Distance: 24.7 miles

Direction Described: figure eight, climb Devil’s Gulch, descend Mission Ridge

Big views of Mission Creek and beyond – photo courtesy of

Elevation: 5,115ft climb, 5,072ft descent, 5,735ft high point

Technical Difficulty: Strong Intermediate/Advanced. This route is not suited for beginners as it contains a lot of climbing and some technical, rocky descending on the Upper Mission Ridge Trail. Advanced riders could consider riding this route in reverse.

Suggested Bike: This route is most easily ridden on a mountain bike. eBikes are allowed on these trails. The only section you’ll wish you had a full suspension bike is on the Upper Mission Ridge trail but a hardtail will suffice.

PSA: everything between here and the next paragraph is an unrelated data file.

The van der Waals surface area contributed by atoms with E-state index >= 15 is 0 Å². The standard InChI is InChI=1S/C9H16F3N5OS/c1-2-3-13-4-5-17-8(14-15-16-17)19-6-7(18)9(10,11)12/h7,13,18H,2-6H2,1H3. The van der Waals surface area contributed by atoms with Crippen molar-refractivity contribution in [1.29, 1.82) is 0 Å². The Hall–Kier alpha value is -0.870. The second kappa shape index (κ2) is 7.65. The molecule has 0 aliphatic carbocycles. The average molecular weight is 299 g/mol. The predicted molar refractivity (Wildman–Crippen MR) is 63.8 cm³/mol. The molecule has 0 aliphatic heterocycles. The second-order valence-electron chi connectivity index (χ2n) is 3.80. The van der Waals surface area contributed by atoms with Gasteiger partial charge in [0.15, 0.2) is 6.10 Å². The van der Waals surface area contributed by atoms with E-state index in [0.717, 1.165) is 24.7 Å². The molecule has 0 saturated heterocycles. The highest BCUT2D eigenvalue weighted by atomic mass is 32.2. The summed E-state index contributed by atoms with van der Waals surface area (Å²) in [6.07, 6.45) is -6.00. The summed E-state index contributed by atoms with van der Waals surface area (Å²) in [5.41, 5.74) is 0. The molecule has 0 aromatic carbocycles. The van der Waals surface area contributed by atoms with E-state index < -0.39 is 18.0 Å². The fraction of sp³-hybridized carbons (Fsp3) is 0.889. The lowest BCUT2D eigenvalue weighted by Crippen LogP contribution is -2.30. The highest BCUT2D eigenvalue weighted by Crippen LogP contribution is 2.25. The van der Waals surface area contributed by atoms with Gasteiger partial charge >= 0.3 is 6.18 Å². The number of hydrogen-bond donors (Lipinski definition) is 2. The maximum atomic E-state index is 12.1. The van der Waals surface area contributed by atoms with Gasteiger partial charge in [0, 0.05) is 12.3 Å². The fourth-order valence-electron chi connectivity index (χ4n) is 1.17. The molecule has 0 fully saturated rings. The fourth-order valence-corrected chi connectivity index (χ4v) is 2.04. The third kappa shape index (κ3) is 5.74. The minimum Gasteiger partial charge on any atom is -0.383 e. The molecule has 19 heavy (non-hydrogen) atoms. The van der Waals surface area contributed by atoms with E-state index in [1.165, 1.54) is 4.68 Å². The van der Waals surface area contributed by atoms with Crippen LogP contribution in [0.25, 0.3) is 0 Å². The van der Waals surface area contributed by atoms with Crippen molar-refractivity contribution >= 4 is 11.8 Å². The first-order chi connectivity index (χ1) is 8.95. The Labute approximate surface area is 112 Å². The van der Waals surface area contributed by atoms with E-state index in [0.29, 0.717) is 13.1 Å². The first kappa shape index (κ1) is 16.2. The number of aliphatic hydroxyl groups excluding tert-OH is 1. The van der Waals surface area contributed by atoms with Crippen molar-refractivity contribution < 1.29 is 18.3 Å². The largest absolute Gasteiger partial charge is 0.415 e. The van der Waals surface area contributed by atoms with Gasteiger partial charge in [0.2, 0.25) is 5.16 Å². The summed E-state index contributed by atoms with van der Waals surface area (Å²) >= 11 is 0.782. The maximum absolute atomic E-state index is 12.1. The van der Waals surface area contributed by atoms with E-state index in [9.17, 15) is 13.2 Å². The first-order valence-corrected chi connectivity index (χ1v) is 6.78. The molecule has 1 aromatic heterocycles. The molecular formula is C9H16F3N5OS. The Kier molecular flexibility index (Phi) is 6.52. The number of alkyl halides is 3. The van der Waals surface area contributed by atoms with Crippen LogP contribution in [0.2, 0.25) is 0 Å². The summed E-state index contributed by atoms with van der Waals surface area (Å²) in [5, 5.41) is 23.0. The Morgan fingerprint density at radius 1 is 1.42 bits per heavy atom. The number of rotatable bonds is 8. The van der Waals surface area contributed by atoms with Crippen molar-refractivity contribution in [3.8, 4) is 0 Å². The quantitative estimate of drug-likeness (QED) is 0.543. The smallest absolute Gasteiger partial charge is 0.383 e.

Endurance: 8 out of 10. This route is on the long-ish side and has quite a bit of climbing, even after you start descending. The upper part of the Mission Ridge Trail has rocky and technical sections that will keep intermediate riders on their toes. You are also miles away from help if things go south so make sure you are well prepared.

Trail work and photo courtesy of Central Washington Evergreen Mountain Bike Alliance.

Parking Access: A Northwest Forest Pass is required at the lower trailhead.

Trailhead Parking Directions: From Cashmere, drive up Mission Creek Road. Eventually the road turns to gravel and passes a hellscape of old cars and mobile homes. Stay left here and in a few miles the trailhead will be on the right.